Batya Swift Yasgur, MA, LSW
March 13, 2020
A new Cochrane review shows Alcoholics Anonymous (AA) and related Twelve-Step Facilitation (TSF) programs are superior to other treatment approaches, including cognitive behavioral therapy (CBT), in achieving long-term abstinence in alcohol use disorder (AUD).
Investigators analyzed 27 studies comprising more than 10,000 individuals. These studies compared AA and TSF interventions to other evidence-based modalities including CBT and motivation enhancement therapy (MET) and found “high-certainty evidence” that participation in AA/TSF leads to higher rates of continuous abstinence up to 3 years post-treatment compared with the other approaches.
Moreover, AA/TSF substantially reduced healthcare costs and performed as well, or slightly better, in other outcomes, such as intensity of alcohol use, alcohol-related consequences, and addiction severity.
“High-certainty clinical research evidence now clarifies that AA is a viable recovery option,” John Kelly, PhD, Elizabeth R. Spallin professor of psychiatry in addiction medicine, Harvard Medical School, Boston, Massachusetts, told Medscape Medical News.
“Implementing well-articulated TSF clinical strategies can help clinicians and treatment programs boost remission rates and lower healthcare costs,” said Kelly, who is also director of the Recovery Research Institute, Massachusetts General Hospital, Boston.
The review was published online March 11 in the Cochrane Database of Systematic Reviews.
“AUD is one of the leading causes of disease, disability, and preventable death worldwide, and AA is a widespread international recovery support organization designed to address it,” Kelly said.
“While AA has remained popular and influential for many decades, until recently, the quantity and quality of the research on AA and clinical treatments designed to stimulate AA involvement — TSF treatments — have not been evaluated rigorously,” he added.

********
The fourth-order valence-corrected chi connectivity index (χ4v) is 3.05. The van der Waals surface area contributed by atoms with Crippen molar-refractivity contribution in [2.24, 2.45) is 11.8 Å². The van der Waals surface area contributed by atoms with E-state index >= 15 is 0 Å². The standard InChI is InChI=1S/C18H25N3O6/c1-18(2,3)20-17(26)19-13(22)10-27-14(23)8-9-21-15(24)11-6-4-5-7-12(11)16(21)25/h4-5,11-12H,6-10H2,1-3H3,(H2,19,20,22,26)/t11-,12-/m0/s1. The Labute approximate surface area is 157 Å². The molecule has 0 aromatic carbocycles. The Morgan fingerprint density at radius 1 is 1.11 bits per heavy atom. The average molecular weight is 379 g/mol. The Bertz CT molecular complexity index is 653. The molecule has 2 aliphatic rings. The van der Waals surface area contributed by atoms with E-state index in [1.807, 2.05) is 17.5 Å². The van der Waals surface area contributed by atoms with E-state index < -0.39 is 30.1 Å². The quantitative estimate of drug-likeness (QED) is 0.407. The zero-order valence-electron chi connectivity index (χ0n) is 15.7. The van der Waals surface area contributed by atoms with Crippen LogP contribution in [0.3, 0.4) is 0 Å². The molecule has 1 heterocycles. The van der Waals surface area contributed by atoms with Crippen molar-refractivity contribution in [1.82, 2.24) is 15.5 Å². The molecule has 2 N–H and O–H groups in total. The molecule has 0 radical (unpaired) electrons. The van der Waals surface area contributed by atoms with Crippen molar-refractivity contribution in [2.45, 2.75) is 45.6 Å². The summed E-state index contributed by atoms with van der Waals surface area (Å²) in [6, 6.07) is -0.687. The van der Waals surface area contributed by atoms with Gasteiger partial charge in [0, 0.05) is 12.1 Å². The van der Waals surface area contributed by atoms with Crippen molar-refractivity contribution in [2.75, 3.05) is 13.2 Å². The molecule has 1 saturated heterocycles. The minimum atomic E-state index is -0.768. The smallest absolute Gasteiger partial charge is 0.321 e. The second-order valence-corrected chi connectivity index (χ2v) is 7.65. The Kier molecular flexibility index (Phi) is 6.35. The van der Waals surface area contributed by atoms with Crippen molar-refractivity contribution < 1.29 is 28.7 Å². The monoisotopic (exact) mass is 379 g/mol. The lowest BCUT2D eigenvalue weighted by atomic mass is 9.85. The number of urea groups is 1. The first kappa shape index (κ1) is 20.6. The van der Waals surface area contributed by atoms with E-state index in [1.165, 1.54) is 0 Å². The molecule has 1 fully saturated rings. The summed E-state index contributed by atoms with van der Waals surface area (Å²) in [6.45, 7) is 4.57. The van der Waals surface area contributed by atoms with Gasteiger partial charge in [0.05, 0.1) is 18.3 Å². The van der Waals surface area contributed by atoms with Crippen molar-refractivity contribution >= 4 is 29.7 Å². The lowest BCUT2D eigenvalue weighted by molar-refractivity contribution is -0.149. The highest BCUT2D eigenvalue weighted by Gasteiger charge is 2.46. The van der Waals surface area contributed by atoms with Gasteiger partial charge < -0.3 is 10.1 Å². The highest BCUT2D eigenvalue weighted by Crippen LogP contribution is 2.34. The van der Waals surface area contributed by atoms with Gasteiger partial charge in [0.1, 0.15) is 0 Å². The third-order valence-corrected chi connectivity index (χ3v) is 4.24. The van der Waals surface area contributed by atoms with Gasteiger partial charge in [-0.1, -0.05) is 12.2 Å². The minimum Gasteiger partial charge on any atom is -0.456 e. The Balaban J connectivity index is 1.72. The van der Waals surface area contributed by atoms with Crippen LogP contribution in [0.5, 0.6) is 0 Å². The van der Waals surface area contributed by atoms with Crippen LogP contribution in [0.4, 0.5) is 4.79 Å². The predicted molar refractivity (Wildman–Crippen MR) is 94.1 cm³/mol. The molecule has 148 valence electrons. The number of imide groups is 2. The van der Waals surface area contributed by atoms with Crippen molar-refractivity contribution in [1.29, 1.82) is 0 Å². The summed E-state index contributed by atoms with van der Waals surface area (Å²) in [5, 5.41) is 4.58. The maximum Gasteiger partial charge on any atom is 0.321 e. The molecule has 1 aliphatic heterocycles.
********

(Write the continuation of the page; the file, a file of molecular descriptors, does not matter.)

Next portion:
This systematic review and meta-analysis used the rigor of the Cochrane review system to subject AA/TSF to the same scientific standards as other clinical interventions, said Kelly.
The investigators identified 27 studies (10,565 participants) that met the inclusion criteria. Of these, 21 were randomized controlled trials (RCTs) or quasi-RCTs, five were nonrandomized trials, and one was a purely economic study.
Both manualized and nonmanualized AA/TSF were included in the analysis and compared with other psychological clinical interventions (eg, MET and CBT) and other 12-step variants (eg, studies that compared different styles and intensities of 12-step interventions).
The primary outcomes included:
Abstinence (17 studies)
Longest period of abstinence (LPA) (two studies)
Percentage of days abstinent (PDA) (16 studies)
Drinking intensity (ie, drinks consumed per drinking day) (16 studies)
Percentage days of heavy drinking (PDHD) (four studies); alcohol-related consequences (eight studies)
Alcohol addiction severity (seven studies)
Secondary outcomes focused on economic analyses investigating whether AA/TSF reduced healthcare costs relative to other treatments.
In RCTs/quasi-RCTs across the board, AA/TSF interventions showed superior improvement — or at least similar performance — in primary outcomes compared with the other studied treatments.
In particular, manualized AA/TSF showed superior rates of continuous abstinence at 12 months (risk ratio [RR], 1.21; 95% CI, 1.03 – 1.42]; two studies, high-certainty evidence), with benefits remaining consistent at 24 and 36 months.
For PDA, AA/TSF performed as well as other interventions at 12 months (four studies), although with “very low-certainty evidence.” On the other hand, it was superior to other interventions at 24 and 36 months (two studies and one study respectively, both “low-certainty evidence”).
For LPA, drinking intensity, and PDHD, AA/TSF “may perform as well” as the comparison interventions at 6 months; it may also perform as well at 12 months for drinking intensity and alcohol-related consequences (moderate-certainty evidence).
Nonmanualized AA/TSF “may perform as well as other clinical interventions” in achieving complete abstinence at 3 to 9 months of follow-up (RR, 1.71; 95% CI, 0.70 – 4.18; one study, low-certainty evidence); and at 9 months it may perform “as well as other clinical interventions” in improving drinking intensity (one study, very low-certainty evidence) and PDHD (one study, low-certainty evidence).
Three studies found AA/TSF to yield higher healthcare cost savings compared with outpatient treatment, CBT, and no AA/TSF treatment.